Saturday, November 12, 2011

camminando | Rome Contemporary Architecture: MAXXI

Roma’s urban texture is based on the intersection of axes, which are often centered in a piazza, as an expanding spider web connecting with other webs of axes. The complexity of places and visual beauty of the urban fabric is often related to the axes connections and intersection, which create frames of views where the architecture of the buildings, often connected by arches or porticos continues in streets and squares, in the making of places.
Rome does not have much to present forcontemporary architecture and unfortunately the very few examples, signed by archistar like Richard Meier and Zaha Hadid, do not relate to the urban fabric at all. The relationship with the site is always been the very first condition to be analyzed in any architectural design intervention, as learned from Architecture 101 —or at least when I studied architecture in the University of Rome.  And Rome is quite a site: thousand years of history can be still perceived in the many layers of art and architecture of hundreds of piazze, vicoli, archi, fontane, obelisks.
My visit to the contemporary art museum MAXXI foundation confirmed my considerations, initiated by the Ara Pacis museum designed by Richard Meier. The MAXXI, signed by Zaha Hadid is located in a perhaps less prominent historical area, quartiere Flaminio, yet close to the river Tevere and to a masterpiece of modern engineering, Palazzetto dello Sport by Luigi Nervi.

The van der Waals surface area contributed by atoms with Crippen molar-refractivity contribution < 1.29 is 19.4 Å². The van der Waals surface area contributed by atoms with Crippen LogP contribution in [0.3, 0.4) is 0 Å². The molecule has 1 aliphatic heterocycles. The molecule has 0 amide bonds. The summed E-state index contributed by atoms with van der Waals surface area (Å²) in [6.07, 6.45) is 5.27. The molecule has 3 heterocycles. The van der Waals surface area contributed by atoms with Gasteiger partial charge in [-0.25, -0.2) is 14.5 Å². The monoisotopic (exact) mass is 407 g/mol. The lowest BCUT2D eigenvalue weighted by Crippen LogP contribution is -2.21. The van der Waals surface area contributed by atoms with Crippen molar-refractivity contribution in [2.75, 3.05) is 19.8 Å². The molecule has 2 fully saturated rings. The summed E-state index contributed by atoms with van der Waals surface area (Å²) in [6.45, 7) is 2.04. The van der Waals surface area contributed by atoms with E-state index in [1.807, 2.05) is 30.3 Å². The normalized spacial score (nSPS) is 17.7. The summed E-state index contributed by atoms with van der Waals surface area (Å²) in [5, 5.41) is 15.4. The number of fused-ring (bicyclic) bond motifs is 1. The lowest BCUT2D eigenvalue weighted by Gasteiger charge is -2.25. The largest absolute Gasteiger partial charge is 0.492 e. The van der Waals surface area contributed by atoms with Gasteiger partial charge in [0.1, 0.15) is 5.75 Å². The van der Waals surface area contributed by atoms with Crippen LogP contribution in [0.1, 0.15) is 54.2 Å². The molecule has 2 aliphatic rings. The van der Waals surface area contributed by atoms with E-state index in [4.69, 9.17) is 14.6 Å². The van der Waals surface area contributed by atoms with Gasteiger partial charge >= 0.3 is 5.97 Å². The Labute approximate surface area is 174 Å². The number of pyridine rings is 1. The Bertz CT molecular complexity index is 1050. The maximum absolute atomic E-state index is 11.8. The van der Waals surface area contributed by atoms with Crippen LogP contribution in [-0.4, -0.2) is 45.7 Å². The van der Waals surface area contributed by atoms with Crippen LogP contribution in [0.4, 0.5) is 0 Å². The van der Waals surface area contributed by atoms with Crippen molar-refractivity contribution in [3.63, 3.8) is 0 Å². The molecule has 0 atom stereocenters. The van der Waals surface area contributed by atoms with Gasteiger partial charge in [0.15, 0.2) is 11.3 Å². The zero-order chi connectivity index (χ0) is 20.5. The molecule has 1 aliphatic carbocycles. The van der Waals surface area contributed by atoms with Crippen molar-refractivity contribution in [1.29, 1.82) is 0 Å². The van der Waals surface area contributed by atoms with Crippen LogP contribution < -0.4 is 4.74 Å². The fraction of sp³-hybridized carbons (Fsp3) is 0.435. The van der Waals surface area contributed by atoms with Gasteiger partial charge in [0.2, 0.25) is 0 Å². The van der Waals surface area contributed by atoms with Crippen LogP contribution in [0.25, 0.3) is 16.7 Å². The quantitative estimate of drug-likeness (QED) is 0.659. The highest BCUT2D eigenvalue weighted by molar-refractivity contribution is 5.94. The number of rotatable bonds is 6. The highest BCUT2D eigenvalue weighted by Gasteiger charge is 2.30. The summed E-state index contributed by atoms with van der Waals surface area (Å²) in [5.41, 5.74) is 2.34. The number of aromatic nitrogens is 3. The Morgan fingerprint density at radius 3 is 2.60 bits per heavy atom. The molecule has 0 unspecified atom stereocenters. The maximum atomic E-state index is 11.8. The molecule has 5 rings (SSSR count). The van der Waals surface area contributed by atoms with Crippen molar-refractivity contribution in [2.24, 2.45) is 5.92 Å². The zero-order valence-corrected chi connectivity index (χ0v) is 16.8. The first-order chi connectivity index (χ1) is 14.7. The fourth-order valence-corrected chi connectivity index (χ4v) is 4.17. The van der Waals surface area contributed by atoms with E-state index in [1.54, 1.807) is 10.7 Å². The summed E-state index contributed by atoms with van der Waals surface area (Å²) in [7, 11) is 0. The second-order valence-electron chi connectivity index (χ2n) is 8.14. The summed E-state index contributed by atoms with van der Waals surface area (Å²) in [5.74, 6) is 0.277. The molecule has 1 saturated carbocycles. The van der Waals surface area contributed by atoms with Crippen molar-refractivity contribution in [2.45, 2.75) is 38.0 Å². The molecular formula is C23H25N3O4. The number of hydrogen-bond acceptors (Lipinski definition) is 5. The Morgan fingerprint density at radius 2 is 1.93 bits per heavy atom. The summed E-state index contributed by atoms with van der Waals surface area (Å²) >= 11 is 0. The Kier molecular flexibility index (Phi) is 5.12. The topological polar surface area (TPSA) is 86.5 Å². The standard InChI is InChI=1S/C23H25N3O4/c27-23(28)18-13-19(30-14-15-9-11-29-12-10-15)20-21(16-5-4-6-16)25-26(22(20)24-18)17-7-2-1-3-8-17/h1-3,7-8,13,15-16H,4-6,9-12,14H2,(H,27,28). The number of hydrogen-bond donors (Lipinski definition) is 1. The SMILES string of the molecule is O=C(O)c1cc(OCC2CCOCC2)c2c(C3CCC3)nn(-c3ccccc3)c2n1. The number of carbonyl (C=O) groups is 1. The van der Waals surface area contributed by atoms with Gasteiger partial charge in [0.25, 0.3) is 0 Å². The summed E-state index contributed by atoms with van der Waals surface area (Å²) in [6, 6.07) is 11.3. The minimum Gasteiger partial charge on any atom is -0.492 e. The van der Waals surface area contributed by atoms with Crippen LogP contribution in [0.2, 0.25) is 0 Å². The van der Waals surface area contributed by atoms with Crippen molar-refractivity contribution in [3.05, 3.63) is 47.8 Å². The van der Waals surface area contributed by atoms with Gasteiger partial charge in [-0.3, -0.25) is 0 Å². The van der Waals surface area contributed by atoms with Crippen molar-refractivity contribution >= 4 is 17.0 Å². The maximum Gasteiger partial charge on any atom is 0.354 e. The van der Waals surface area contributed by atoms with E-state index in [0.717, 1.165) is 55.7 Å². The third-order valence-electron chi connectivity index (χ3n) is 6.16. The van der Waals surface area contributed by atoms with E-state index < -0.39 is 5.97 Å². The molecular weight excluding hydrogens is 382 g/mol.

The MAXXI would be a per se interesting ”blob”, following a vocabulary of linear geometries, cantilevered volumes and forms defined by circulation patterns. But it lacks integration with urban context. Another major criticism is in its formal complexity which competes with the artwork exhibited. Usually contemporary art, especially three-dimensional installations are best presented and perceived in a “white box” container. And the building also presents the typical blob characteristic of structure unrelated to form, so different from almost any example of architectural vocabulary present in Rome, from classical to Renaissance and Baroque.

Excerpts from the multimedia project
“Axes Mundi: Perceptions and Understanding of Places as Intersections of Space, Time and Culture"